More frontline hospital beds needed

19 Nov 2013

The Royal College of Physicians and Surgeons of Glasgow says that more frontline hospital beds are needed in order to put an end to the practice of moving patients between hospital wards to make way for other patients.

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The Royal College of Physicians and Surgeons of Glasgow says that more frontline hospital beds are needed in order to put an end to the practice of moving patients between hospital wards to make way for other patients.

The call for more beds comes after a recent survey revealed that patients "boarded" out to other wards spend longer in hospital, are more likely to be re-admitted to hospital and have higher death rates than those being looked after in an appropriate ward for their needs. The authors have stated that further analysis is required to assess the impact of variables such as age on these findings.

The policy of boarding directly reflects the progressive reduction in frontline beds over the past 15 years coupled with a rise in medical admissions. It is acknowledged that this strategy has been slowed down and indeed some 400 more beds have been made available in the past year. However, clearly the number of beds in appropriate locations is inadequate.

This issue closely relates to the unstable situation in Accident and Emergency departments where the major cause of congestion is difficulty in finding a suitable hospital location for emergency admissions. This forces staff to board out patients from their appropriate ward to make room for the new patients.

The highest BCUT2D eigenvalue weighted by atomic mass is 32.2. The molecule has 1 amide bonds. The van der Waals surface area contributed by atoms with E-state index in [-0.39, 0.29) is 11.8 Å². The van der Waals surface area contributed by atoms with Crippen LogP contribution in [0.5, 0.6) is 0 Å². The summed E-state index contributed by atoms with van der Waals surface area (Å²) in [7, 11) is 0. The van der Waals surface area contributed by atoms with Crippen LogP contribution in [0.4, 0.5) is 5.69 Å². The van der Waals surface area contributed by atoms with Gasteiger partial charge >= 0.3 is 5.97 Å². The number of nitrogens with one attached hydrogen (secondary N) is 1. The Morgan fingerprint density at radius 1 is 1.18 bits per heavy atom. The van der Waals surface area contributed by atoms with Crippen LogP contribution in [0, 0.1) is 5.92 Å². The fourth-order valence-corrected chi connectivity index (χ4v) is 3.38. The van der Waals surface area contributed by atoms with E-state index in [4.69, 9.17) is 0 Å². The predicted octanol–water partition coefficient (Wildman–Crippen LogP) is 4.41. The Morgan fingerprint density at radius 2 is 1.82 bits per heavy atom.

President of the Royal College, Dr Frank Dunn says, "The policy of opening mothballed wards for short periods of time is unsatisfactory as it necessitates intermittent recruitment of staff with, in some cases, a lack of familiarity with hospital procedures and protocols."

Dr Dunn continued, "However, the opening of winter wards from, for example, October to March may have merit provided the nursing complement is appropriate and the ward has a named medical leader."

"While maximum use of current resources is necessary, an increase in the number of frontline beds and the recruitment of staff with the expertise to optimally care for patients is needed to resolve this issue."

The Royal College of Physicians and Surgeons of Glasgow is committed to working with the Scottish Government to eliminate the practice of boarding from the Scottish Health Service.

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